Another consideration to keep in mind, at least in my opinion, is that Google’s apps have consistently been the best at what they do– can someone be punished for being the best?  As the iOS 6 rolled out, it became quickly apparent that Google’s map app was significantly more reliable than the built-in iPhone map app.  Similarly, it is reasonable that Apple would want to promote its own products, which explains why the Google Maps app was no longer a default app on its devices.  The choice for consumers continued to exist, however, as the Google Maps app could be downloaded from iTunes.  Similarly, despite Google apps being default on Android devices, the choice finally lies in consumers’s hands.  They have the choice of choosing to use a different app that performs a similar function by downloading the relevant option from the Android App platform.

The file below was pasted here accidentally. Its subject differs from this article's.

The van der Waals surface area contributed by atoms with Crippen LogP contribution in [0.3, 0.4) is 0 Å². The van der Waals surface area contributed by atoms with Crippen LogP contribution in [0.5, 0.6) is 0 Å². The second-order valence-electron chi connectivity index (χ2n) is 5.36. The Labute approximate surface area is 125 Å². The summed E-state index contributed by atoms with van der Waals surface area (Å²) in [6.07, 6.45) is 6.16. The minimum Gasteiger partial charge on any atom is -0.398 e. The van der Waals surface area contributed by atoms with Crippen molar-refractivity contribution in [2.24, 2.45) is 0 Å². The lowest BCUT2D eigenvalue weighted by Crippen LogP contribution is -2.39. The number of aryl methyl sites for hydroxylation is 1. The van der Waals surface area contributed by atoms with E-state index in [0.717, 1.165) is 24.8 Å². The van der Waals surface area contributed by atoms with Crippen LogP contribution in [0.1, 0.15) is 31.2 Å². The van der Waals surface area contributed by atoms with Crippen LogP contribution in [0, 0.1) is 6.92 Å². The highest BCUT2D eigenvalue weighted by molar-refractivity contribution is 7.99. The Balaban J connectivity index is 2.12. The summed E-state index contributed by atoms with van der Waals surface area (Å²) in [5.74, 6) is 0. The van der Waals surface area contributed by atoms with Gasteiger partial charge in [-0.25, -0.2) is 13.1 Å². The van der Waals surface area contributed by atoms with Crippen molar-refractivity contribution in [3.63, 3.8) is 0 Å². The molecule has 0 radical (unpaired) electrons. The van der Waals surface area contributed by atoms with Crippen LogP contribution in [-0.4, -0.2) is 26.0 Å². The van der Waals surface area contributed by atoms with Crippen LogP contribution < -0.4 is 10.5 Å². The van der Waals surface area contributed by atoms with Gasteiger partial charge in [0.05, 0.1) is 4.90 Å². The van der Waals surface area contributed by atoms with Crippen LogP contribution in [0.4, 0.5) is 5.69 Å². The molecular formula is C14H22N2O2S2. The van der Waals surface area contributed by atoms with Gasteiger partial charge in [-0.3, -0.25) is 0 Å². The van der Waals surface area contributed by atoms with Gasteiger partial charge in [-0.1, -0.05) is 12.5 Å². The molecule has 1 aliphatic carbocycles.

As the issue of Google’s antitrust behavior continues, I think it is important to always consider whether Google is in fact destroying competition unfairly, or whether its products are just so good that new entrants fail to capture the public’s attention and interest in their own products.

http://www.nytimes.com/2013/04/09/technology/09iht-google09.html

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8 thoughts on “Just Too Good

  1. I agree to a certain extent with the fact that you cannot punish a company for exceeding the success of their competitors. I do agree that monopolies are not a fair and just way to run a competitive market and anti-trust prevention is key to capitalist markets. Yet again, if the competitors do not even compare with the quality of their products or services, you cannot blame the leading companies for succeeding. When you look at Google, their goods are truly superior to their competitors making it easier for me to accept their success that trumps their competitors.